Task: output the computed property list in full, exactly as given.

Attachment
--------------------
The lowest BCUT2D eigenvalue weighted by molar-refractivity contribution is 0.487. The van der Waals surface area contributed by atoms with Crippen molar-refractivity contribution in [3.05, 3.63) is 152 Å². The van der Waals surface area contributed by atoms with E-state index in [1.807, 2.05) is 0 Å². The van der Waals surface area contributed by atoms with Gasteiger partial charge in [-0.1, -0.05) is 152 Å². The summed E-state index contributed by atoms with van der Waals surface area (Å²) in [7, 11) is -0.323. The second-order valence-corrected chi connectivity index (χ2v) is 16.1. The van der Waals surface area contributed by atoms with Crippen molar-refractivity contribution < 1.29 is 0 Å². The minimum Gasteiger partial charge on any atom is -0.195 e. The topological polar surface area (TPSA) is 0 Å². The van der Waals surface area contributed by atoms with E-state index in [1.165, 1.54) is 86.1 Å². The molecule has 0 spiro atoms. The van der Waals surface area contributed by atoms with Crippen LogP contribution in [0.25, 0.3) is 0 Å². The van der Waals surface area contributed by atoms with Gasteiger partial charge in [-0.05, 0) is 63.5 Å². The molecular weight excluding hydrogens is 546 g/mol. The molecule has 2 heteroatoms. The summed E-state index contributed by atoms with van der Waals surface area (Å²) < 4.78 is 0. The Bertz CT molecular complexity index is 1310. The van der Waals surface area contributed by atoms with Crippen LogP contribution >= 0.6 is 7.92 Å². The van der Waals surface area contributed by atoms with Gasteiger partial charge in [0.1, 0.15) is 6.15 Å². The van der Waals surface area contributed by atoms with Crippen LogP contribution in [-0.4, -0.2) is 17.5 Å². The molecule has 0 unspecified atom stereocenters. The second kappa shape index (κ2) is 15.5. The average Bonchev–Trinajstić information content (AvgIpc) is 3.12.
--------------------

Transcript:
The lowest BCUT2D eigenvalue weighted by molar-refractivity contribution is 0.487. The van der Waals surface area contributed by atoms with Crippen molar-refractivity contribution in [3.05, 3.63) is 152 Å². The van der Waals surface area contributed by atoms with E-state index in [1.807, 2.05) is 0 Å². The van der Waals surface area contributed by atoms with Gasteiger partial charge in [-0.1, -0.05) is 152 Å². The summed E-state index contributed by atoms with van der Waals surface area (Å²) in [7, 11) is -0.323. The second-order valence-corrected chi connectivity index (χ2v) is 16.1. The van der Waals surface area contributed by atoms with Crippen molar-refractivity contribution < 1.29 is 0 Å². The minimum Gasteiger partial charge on any atom is -0.195 e. The topological polar surface area (TPSA) is 0 Å². The van der Waals surface area contributed by atoms with E-state index in [1.165, 1.54) is 86.1 Å². The molecule has 0 spiro atoms. The van der Waals surface area contributed by atoms with Crippen LogP contribution in [0.25, 0.3) is 0 Å². The van der Waals surface area contributed by atoms with Gasteiger partial charge in [-0.05, 0) is 63.5 Å². The molecular weight excluding hydrogens is 546 g/mol. The molecule has 2 heteroatoms. The summed E-state index contributed by atoms with van der Waals surface area (Å²) < 4.78 is 0. The Bertz CT molecular complexity index is 1310. The van der Waals surface area contributed by atoms with Crippen LogP contribution >= 0.6 is 7.92 Å². The van der Waals surface area contributed by atoms with Gasteiger partial charge in [0.1, 0.15) is 6.15 Å². The van der Waals surface area contributed by atoms with Crippen LogP contribution in [-0.4, -0.2) is 17.5 Å². The molecule has 0 unspecified atom stereocenters. The second kappa shape index (κ2) is 15.5. The average Bonchev–Trinajstić information content (AvgIpc) is 3.12.